Is It OK to Spend Your Financial Aid Refund?

"Just a few weeks into their college education, many students receive funds totaling hundreds or possibly thousands of dollars — the 'extra' money from the student’s financial aid package," Magnify Money reports.
 
"Usually, the money comes with little to no information on how students should spend it, or how to return any funds they may not immediately need.What many students may not realize immediately is, the majority of the time, taking any extra money not truly needed to pay for educational expenses results in them owing even more student loan money and making payments over a longer period of time after graduation.
 
Simply learning about the money and creating a budget could prevent many students from adding to the average $34,144 student loan balance they are already expected to pay back. ...
 
The school legally has to disburse any leftover Federal Student Aid money you are awarded. '[Schools] cannot hold onto that credit balance unless the student gives written consent,' says Karen McCarthy, Director of Policy Analysis at National Association of Student Financial Aid Administrators (NASFAA). In the case of a PLUS loan, the parent must give consent for the school to hold the credit balance. ...
 
Unless you have restrictions on how you can use it, what you decide to do with your refund money as a college student is really up to you.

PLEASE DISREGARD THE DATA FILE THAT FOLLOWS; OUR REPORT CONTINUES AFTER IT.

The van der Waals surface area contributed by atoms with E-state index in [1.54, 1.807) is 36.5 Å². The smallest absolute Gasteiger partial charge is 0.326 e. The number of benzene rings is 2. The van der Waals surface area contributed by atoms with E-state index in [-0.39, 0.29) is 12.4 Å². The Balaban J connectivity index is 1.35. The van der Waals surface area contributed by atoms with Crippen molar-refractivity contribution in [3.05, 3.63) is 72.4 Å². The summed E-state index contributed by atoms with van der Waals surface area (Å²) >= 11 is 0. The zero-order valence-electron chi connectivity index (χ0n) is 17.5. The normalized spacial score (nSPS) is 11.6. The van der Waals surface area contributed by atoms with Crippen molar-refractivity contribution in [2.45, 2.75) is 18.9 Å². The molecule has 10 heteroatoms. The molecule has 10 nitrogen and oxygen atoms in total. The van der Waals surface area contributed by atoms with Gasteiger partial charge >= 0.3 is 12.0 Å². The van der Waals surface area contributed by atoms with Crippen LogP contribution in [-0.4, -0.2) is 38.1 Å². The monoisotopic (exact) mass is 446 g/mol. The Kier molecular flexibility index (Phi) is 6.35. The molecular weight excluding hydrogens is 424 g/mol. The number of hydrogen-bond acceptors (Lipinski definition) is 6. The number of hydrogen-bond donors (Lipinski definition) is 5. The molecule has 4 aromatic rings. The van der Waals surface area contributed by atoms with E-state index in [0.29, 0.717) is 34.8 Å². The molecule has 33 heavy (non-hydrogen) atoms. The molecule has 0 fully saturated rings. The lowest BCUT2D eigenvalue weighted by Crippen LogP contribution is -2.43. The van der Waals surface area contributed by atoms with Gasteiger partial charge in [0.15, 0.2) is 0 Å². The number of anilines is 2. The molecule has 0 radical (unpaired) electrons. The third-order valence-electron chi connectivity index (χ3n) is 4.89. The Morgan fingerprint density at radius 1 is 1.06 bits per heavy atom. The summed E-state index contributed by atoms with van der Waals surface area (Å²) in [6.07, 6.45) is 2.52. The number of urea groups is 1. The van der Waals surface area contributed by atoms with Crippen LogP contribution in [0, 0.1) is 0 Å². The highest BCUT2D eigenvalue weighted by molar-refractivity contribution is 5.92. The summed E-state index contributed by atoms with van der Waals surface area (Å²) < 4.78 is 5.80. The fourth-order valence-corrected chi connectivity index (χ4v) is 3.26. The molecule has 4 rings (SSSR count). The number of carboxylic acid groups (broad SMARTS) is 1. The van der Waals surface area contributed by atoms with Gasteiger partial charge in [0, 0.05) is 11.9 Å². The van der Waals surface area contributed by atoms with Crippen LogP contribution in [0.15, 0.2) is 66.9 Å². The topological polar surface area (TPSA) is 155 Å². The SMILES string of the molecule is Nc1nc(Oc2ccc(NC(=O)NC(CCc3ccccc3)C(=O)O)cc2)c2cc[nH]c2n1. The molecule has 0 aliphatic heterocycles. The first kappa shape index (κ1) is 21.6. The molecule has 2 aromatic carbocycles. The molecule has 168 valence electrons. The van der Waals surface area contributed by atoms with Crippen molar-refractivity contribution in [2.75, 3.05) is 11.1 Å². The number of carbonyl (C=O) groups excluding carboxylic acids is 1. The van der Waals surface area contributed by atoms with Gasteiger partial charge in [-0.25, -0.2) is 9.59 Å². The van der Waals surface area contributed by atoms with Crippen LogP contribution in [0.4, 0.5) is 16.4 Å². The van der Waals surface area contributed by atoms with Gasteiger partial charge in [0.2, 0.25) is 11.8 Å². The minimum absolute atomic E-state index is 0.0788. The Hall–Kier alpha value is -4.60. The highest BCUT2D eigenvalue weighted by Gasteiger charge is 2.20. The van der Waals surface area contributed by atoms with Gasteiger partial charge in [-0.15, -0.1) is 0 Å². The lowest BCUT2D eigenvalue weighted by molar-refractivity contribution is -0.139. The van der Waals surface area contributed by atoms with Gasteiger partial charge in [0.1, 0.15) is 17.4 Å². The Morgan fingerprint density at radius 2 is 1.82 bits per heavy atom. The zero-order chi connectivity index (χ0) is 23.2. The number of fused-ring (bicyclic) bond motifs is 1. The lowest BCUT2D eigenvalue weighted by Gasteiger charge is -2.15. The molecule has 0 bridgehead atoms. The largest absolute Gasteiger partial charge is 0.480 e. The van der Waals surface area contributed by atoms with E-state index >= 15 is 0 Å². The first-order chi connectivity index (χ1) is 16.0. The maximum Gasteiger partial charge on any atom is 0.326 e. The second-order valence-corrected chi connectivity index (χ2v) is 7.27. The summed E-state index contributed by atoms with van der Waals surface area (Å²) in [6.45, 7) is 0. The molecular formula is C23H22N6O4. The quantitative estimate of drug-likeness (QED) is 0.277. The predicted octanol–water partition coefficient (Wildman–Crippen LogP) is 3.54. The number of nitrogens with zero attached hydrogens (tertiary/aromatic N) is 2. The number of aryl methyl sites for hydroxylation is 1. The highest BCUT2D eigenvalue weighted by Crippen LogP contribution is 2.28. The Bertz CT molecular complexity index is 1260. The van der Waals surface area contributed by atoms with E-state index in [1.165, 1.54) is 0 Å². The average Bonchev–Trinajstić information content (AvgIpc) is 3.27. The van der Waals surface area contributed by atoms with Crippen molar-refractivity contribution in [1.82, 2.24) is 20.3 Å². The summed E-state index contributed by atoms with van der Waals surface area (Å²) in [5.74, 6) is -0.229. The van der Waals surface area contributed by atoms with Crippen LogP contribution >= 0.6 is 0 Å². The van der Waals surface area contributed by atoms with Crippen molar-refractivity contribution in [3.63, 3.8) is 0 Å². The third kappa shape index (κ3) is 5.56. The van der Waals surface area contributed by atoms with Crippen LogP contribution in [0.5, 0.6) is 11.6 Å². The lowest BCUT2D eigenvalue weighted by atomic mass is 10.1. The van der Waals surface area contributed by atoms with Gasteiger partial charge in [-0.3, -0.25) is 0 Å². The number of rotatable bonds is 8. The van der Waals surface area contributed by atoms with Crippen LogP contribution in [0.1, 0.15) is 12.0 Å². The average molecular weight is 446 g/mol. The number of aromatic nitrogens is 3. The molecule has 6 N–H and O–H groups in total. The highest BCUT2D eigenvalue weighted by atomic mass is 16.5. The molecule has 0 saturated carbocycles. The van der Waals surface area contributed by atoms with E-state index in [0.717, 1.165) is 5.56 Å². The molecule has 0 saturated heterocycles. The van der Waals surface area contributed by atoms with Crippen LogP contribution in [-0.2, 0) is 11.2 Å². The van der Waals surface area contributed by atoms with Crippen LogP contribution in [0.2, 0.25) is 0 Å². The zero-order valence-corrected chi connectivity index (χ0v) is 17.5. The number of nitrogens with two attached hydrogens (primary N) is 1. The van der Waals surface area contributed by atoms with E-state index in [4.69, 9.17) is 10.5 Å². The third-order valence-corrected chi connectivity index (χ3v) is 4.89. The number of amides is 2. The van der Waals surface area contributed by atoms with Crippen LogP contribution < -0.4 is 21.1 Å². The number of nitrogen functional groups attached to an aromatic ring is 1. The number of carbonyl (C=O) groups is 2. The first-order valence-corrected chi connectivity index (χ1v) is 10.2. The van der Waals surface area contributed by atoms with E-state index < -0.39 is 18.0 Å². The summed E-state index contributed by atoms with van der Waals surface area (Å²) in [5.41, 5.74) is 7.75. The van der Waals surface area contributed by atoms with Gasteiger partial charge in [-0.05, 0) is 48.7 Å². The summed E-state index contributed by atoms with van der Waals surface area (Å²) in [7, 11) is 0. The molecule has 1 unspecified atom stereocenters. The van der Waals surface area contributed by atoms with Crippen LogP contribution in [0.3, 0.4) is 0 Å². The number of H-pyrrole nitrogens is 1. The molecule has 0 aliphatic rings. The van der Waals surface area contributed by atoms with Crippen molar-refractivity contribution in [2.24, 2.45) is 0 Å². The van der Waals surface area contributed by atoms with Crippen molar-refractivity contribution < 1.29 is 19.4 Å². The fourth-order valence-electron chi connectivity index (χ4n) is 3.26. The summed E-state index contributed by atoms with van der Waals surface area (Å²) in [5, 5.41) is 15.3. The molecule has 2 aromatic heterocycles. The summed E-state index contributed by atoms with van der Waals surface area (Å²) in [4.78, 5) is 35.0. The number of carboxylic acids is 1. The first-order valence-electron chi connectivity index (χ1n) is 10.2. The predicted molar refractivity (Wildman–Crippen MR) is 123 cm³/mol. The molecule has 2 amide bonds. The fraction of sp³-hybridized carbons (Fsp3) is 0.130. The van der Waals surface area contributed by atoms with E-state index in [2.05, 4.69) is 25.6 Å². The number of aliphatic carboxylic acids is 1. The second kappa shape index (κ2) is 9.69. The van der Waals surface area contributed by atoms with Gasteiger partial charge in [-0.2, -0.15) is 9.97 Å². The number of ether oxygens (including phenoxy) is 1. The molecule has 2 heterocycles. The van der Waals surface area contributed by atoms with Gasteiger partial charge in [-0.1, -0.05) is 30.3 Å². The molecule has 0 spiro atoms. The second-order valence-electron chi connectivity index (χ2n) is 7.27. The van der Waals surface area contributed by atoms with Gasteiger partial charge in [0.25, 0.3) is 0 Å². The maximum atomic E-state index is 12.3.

'The assumption is that the student is using that credit balance to pay for those [indirectly billed] expenses,' says McCarthy. ...
 
After you’ve allocated funds to different areas of your budget, you need to figure out what to do with any extra funds. If the money is 'free,' meaning you don’t have to pay it back later, you can keep it, but you may need to look into what you are allowed to spend it on, says McCarthy, as there may be restrictions on how you can use scholarship or grant money.
 
If you think you have enough money for your needs, the experts at ASA and NASFAA agree students should immediately send back any money they don’t think they need, since students can always ask for that disbursement again later on."
 
NASFAA's "Headlines" section highlights media coverage of financial aid to help members stay up to date with the latest news. Inclusion in Today's News does not imply endorsement of the material or guarantee the accuracy of information presented.

 

Publication Date: 9/20/2017

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